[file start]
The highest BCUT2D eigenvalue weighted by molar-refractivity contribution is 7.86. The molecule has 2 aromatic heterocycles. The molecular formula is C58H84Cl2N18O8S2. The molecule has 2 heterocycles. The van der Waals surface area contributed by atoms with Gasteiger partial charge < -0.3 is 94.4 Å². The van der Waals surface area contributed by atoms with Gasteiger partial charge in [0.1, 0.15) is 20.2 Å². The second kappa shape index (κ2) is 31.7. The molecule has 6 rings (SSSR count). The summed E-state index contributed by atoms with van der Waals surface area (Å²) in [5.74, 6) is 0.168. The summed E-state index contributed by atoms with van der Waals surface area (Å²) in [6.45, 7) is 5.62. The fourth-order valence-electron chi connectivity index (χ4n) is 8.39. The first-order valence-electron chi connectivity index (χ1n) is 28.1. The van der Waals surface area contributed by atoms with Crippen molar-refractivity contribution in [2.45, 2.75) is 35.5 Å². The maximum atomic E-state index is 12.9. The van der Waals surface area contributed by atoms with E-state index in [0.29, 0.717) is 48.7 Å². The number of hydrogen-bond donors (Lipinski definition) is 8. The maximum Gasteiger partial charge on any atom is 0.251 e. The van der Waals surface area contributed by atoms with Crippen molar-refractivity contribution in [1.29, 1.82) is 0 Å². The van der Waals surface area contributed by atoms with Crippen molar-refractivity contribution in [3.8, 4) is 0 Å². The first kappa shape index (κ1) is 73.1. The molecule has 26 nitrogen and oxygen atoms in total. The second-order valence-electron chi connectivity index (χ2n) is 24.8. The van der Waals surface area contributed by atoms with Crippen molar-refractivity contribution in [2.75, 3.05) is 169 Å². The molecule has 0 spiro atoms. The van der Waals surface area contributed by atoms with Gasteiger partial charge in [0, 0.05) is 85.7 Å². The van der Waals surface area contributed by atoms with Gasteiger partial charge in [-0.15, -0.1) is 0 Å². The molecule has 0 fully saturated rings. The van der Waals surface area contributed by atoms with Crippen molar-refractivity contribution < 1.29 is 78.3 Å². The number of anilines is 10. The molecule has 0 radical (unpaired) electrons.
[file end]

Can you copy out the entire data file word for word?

The highest BCUT2D eigenvalue weighted by molar-refractivity contribution is 7.86. The molecule has 2 aromatic heterocycles. The molecular formula is C58H84Cl2N18O8S2. The molecule has 2 heterocycles. The van der Waals surface area contributed by atoms with Gasteiger partial charge < -0.3 is 94.4 Å². The van der Waals surface area contributed by atoms with Gasteiger partial charge in [0.1, 0.15) is 20.2 Å². The second kappa shape index (κ2) is 31.7. The molecule has 6 rings (SSSR count). The summed E-state index contributed by atoms with van der Waals surface area (Å²) in [5.74, 6) is 0.168. The summed E-state index contributed by atoms with van der Waals surface area (Å²) in [6.45, 7) is 5.62. The fourth-order valence-electron chi connectivity index (χ4n) is 8.39. The first-order valence-electron chi connectivity index (χ1n) is 28.1. The van der Waals surface area contributed by atoms with Crippen molar-refractivity contribution in [2.45, 2.75) is 35.5 Å². The maximum atomic E-state index is 12.9. The van der Waals surface area contributed by atoms with E-state index in [0.29, 0.717) is 48.7 Å². The number of hydrogen-bond donors (Lipinski definition) is 8. The maximum Gasteiger partial charge on any atom is 0.251 e. The van der Waals surface area contributed by atoms with Crippen molar-refractivity contribution in [1.29, 1.82) is 0 Å². The van der Waals surface area contributed by atoms with Crippen molar-refractivity contribution in [3.8, 4) is 0 Å². The first kappa shape index (κ1) is 73.1. The molecule has 26 nitrogen and oxygen atoms in total. The second-order valence-electron chi connectivity index (χ2n) is 24.8. The van der Waals surface area contributed by atoms with Crippen molar-refractivity contribution in [2.75, 3.05) is 169 Å². The molecule has 0 spiro atoms. The van der Waals surface area contributed by atoms with Gasteiger partial charge in [0, 0.05) is 85.7 Å². The van der Waals surface area contributed by atoms with Gasteiger partial charge in [-0.15, -0.1) is 0 Å². The molecule has 0 fully saturated rings. The van der Waals surface area contributed by atoms with Crippen molar-refractivity contribution < 1.29 is 78.3 Å². The number of anilines is 10. The molecule has 0 radical (unpaired) electrons.